Chicago’s Green Fest
Last weekend I was back home. In a city that purports, according to our mayor, to become the nation’s “greenest” city.
Indeed, Chicago has done a bit to become green – but there is still a long way to go. The city’s “Green Festival” – put on by a range of organizers, both governmental and non-, and organized by Global Exchange and Co-op America, showcased thousands of new eco-friendly businesses, products, and initiatives. Guest speakers from across the country, and even internationally, were there to spread the good word. I got to say hi to the folks at Angelic Organics (Farmer John) and at the Center for Neighborhood Technology, who set me up with a car-sharing membership. Thousands of people flocked to the event, and the media coverage was pretty good.
But I still left Green Fest with some angst. More often than not, free samples of new protein powders and organic juices were given out in little single-use plastic cups; the message for many there seemed to be “buy green” rather than “think green” or “live green.” The tables with really cool initiatives, which weren’t giving away free crap, unfortunately seemed to be getting very little response. As I stepped back into being an observer there, I watched as time and again attendees spent between 30 and 60 seconds at each booth, getting a free sample and perhaps picking up a brochure, and then moving on. The amount of waste produced was immense, and although it was awesome that some of the organic stuff was going into someone’s compost bucket and that there were recycling bins there, my reaction is this: Wow, do we have a long way yet to go.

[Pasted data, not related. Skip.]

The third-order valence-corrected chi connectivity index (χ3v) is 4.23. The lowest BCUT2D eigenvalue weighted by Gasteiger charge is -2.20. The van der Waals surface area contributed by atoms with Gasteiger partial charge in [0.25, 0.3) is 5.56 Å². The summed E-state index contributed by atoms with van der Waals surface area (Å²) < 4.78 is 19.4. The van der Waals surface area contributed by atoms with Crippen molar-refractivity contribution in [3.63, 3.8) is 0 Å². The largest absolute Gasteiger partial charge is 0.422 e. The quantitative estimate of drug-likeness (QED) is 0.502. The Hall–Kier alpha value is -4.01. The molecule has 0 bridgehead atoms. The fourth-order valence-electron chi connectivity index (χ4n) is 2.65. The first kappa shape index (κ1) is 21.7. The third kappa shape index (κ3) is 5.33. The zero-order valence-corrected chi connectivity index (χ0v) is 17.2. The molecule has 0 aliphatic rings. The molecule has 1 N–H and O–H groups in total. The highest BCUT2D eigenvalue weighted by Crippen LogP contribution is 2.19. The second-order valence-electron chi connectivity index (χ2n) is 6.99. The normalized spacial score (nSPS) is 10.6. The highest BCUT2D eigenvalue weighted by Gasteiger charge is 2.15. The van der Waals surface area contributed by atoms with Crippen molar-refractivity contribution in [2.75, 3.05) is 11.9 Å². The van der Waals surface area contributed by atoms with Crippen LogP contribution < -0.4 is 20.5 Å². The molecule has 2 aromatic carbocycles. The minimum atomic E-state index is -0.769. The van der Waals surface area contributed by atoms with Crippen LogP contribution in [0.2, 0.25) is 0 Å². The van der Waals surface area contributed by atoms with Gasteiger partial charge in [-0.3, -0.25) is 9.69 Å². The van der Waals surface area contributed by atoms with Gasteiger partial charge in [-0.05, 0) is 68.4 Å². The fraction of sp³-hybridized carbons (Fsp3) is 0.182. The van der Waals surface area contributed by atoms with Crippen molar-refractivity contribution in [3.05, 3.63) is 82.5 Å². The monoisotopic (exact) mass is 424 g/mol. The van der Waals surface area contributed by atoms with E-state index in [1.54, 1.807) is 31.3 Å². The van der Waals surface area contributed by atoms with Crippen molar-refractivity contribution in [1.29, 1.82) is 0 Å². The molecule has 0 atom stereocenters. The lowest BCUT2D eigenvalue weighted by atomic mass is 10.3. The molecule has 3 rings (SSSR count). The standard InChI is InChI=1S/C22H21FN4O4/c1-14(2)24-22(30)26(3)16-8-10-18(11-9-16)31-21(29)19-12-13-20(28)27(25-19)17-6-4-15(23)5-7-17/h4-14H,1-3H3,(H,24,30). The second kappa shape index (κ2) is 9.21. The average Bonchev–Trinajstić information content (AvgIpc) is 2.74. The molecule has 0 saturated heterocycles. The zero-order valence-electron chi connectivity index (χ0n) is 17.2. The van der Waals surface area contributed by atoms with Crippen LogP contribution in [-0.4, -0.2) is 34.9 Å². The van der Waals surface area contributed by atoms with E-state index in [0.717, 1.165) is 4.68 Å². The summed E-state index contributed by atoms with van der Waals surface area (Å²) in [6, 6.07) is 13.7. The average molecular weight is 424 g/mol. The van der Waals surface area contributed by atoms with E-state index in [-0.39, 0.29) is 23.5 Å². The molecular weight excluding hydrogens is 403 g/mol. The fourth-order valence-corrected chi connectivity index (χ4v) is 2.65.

How much did event spark new connections within the environmental and fair trade world? Did it create buzz about environmental initiatives, beyond greenwashing in Chicago and just more green consumerism? I tend to think that on the balance, it did. It was especially important to see so many fair-trade businesses represented there, along side the organic ones… progress is being made on bringing the worlds of social justice and environmentalism closer together in the US, bit-by-bit.
Maybe there is some instinctual drive in all of us for seeking free stuff when it’s offered. But let’s remember that with all of the options out there, what we should be capitalizing on with these events is making good contacts, expanding our knowledge base, and strengthening community. And that takes a lot more time and effort than picking up a free sample and a brochure and then moving on.
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